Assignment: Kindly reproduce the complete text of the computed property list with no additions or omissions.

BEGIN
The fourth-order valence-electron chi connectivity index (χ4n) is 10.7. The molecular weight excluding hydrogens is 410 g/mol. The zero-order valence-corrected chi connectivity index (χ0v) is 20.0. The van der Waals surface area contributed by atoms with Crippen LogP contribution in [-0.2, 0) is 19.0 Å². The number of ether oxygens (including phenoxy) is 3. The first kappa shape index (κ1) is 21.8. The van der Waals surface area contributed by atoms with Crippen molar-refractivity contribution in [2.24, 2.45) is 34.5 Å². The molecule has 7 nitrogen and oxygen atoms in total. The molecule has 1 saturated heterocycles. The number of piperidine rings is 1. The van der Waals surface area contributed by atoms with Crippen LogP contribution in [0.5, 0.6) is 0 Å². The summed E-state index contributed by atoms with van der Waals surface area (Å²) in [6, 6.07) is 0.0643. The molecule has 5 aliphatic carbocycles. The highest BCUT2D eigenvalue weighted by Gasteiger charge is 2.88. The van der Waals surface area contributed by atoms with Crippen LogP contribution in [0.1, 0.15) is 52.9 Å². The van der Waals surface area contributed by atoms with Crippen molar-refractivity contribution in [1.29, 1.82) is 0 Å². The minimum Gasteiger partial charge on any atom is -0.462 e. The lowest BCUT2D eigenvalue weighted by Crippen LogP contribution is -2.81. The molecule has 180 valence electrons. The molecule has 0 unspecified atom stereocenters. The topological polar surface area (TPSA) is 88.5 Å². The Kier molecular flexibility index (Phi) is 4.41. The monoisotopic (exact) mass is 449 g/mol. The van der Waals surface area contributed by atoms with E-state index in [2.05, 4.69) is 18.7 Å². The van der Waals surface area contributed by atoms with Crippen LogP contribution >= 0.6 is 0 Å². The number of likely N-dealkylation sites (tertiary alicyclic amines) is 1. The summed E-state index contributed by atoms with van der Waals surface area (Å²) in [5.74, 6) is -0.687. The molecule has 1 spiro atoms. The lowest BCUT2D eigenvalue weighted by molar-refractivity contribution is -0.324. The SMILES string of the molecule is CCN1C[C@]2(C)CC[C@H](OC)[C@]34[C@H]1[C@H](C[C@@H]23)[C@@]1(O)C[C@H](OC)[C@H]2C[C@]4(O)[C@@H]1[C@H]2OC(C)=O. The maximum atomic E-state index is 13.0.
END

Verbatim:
The fourth-order valence-electron chi connectivity index (χ4n) is 10.7. The molecular weight excluding hydrogens is 410 g/mol. The zero-order valence-corrected chi connectivity index (χ0v) is 20.0. The van der Waals surface area contributed by atoms with Crippen LogP contribution in [-0.2, 0) is 19.0 Å². The number of ether oxygens (including phenoxy) is 3. The first kappa shape index (κ1) is 21.8. The van der Waals surface area contributed by atoms with Crippen molar-refractivity contribution in [2.24, 2.45) is 34.5 Å². The molecule has 7 nitrogen and oxygen atoms in total. The molecule has 1 saturated heterocycles. The number of piperidine rings is 1. The van der Waals surface area contributed by atoms with Crippen LogP contribution in [0.5, 0.6) is 0 Å². The summed E-state index contributed by atoms with van der Waals surface area (Å²) in [6, 6.07) is 0.0643. The molecule has 5 aliphatic carbocycles. The highest BCUT2D eigenvalue weighted by Gasteiger charge is 2.88. The van der Waals surface area contributed by atoms with Crippen LogP contribution in [0.1, 0.15) is 52.9 Å². The van der Waals surface area contributed by atoms with Crippen molar-refractivity contribution in [1.29, 1.82) is 0 Å². The minimum Gasteiger partial charge on any atom is -0.462 e. The lowest BCUT2D eigenvalue weighted by Crippen LogP contribution is -2.81. The molecule has 180 valence electrons. The molecule has 0 unspecified atom stereocenters. The topological polar surface area (TPSA) is 88.5 Å². The Kier molecular flexibility index (Phi) is 4.41. The monoisotopic (exact) mass is 449 g/mol. The van der Waals surface area contributed by atoms with E-state index in [2.05, 4.69) is 18.7 Å². The van der Waals surface area contributed by atoms with Crippen LogP contribution >= 0.6 is 0 Å². The number of likely N-dealkylation sites (tertiary alicyclic amines) is 1. The summed E-state index contributed by atoms with van der Waals surface area (Å²) in [5.74, 6) is -0.687. The molecule has 1 spiro atoms. The lowest BCUT2D eigenvalue weighted by molar-refractivity contribution is -0.324. The SMILES string of the molecule is CCN1C[C@]2(C)CC[C@H](OC)[C@]34[C@H]1[C@H](C[C@@H]23)[C@@]1(O)C[C@H](OC)[C@H]2C[C@]4(O)[C@@H]1[C@H]2OC(C)=O. The maximum atomic E-state index is 13.0.